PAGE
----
Tales Of My Coming Out / Welcoming In
We're sharing your "Coming Out" stories, or as we like to say ‘Tales of My Welcoming In’ (shout-out to Karamo from Queer Eye for introducing us to this concept). We love the idea of reframing opening up to others about yourself as welcoming them into your space. In this way, it centres you and your truth. Wherever you are in your journey, our hope is that by sharing other peoples stories you’ll find comfort and solidarity in their experiences.
"I came out by effectively not coming out. I figured cis people just present how they want and it doesn't matter. So over time, that's exactly what I did.
No big deal was made, no big fuss. No Facebook posts. The family eventually asked me about it, I told them how I felt, that was that. Extended family started noticing a few years later, but again no issues. I treated it like it was as mundane as changing my hair colour, and in turn, so did everyone around me.
I remember how my friend from uni asked me about if after we'd been friends for nearly 6 years because her friend had asked and she'd never even thought about it!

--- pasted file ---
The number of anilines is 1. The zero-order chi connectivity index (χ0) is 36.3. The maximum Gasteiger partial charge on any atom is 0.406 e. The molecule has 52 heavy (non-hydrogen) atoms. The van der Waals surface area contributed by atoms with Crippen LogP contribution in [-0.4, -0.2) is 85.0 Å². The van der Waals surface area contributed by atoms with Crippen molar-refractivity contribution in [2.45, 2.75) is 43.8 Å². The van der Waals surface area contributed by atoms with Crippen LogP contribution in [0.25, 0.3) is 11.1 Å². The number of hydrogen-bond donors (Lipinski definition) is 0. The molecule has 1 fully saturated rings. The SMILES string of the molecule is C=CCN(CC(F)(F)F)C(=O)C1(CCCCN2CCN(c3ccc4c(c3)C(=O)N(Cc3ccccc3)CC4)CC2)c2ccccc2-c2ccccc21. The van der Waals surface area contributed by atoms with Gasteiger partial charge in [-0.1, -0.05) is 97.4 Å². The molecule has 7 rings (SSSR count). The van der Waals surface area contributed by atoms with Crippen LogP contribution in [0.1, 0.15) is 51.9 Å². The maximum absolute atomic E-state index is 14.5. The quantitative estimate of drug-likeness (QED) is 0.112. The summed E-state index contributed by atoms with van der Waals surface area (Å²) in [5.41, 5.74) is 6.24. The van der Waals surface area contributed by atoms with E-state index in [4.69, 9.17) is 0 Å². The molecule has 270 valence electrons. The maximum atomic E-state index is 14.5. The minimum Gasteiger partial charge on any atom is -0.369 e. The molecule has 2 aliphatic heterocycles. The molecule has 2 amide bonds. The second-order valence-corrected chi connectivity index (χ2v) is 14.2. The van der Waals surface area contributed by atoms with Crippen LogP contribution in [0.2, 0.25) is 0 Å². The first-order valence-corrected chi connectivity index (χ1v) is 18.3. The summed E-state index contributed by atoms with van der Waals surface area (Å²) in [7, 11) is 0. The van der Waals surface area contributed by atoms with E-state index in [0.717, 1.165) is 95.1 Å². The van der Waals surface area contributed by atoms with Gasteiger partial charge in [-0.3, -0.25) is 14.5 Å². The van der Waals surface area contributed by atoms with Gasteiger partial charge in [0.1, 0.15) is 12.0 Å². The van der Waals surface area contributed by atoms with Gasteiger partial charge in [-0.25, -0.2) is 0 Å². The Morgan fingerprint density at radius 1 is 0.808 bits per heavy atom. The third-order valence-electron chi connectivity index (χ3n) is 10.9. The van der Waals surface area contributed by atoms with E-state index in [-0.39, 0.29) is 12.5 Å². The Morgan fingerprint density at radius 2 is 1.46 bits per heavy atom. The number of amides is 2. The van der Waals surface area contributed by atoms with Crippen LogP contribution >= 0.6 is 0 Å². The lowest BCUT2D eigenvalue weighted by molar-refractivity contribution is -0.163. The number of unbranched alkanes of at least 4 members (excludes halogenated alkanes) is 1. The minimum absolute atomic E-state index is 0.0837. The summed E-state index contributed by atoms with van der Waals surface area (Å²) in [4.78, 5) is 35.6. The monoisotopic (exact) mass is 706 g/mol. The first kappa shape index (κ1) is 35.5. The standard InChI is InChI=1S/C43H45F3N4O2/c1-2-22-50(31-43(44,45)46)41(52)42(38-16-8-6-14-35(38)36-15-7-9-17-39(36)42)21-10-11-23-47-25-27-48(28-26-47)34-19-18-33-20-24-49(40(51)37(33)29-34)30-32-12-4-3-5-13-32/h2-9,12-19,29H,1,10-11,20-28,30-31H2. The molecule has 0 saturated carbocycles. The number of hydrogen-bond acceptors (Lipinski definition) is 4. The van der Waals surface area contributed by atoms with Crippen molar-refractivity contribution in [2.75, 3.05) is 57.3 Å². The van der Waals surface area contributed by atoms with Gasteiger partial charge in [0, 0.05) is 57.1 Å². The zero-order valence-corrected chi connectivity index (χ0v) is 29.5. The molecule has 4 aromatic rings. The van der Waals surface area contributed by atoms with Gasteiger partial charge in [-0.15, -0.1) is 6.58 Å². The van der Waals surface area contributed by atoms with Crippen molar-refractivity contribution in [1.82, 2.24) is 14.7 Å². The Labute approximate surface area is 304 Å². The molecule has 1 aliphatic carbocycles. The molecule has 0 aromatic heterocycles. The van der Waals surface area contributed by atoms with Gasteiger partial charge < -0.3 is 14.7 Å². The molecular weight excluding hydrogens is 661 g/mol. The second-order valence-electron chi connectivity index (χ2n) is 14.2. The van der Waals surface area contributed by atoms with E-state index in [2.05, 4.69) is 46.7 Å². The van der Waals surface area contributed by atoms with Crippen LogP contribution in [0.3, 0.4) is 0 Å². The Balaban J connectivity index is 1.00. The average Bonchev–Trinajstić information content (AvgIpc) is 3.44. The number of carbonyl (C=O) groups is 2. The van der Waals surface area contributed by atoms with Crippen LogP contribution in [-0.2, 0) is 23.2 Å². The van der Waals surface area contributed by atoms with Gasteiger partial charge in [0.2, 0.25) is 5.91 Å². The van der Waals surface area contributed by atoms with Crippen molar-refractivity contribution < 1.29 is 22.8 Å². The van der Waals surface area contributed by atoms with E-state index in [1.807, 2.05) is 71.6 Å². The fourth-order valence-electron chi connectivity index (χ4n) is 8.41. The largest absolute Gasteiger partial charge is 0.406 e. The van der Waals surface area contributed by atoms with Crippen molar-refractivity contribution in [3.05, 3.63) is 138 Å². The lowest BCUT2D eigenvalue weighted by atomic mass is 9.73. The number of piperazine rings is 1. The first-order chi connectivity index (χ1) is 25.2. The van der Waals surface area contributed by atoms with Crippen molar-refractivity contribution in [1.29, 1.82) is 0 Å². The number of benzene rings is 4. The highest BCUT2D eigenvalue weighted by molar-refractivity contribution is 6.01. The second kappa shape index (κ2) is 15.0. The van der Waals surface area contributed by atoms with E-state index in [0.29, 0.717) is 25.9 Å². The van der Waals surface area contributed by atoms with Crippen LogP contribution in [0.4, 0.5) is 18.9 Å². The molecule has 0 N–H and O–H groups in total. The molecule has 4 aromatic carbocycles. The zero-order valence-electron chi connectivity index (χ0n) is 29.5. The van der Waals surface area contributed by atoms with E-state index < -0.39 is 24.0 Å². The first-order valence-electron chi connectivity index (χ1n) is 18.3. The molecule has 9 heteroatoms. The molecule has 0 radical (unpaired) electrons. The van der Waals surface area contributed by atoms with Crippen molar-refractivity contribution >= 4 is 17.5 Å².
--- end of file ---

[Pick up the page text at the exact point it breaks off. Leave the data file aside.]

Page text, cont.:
It's how I feel it should be safe for everyone to do. Cis people don't come out, they just express themselves with fashion and mannerisms they like, so why can't we do the same?"
Words by majora31 (via Reddit)
Whether you define this as Coming Out or Welcoming In, we want you to feel in control and centred in your experience. However you do or don't open up to the people in your life about yourself, and whether or not they accept your truth, you are valid and deserve to be seen as you are.
"I'm 27 years old and used to believe I was straight. Then I sort of figured out I'm gay. Truth is, you would never know by looking at me. I don't fit most stereotypes of gay men.
At this point I'm out to my parents, but that's about it. My friends and colleagues don't know. And I don't know if I'll ever tell them unless I absolutely have to. Frankly, it's none of their business what my sexual preference is.
I believe coming out to yourself is most important. After that comes coming out to your direct environment. Just so you don't have to sneak around and lie. I wasn't willing to do that. For me 'coming out' is just a 'tool'... one that I'll use if it serves a purpose.
(That last bit might sound harsh, but you know what I mean. You have to look out for yourself I feel. I'm not willing at this point to become any sort of activist.)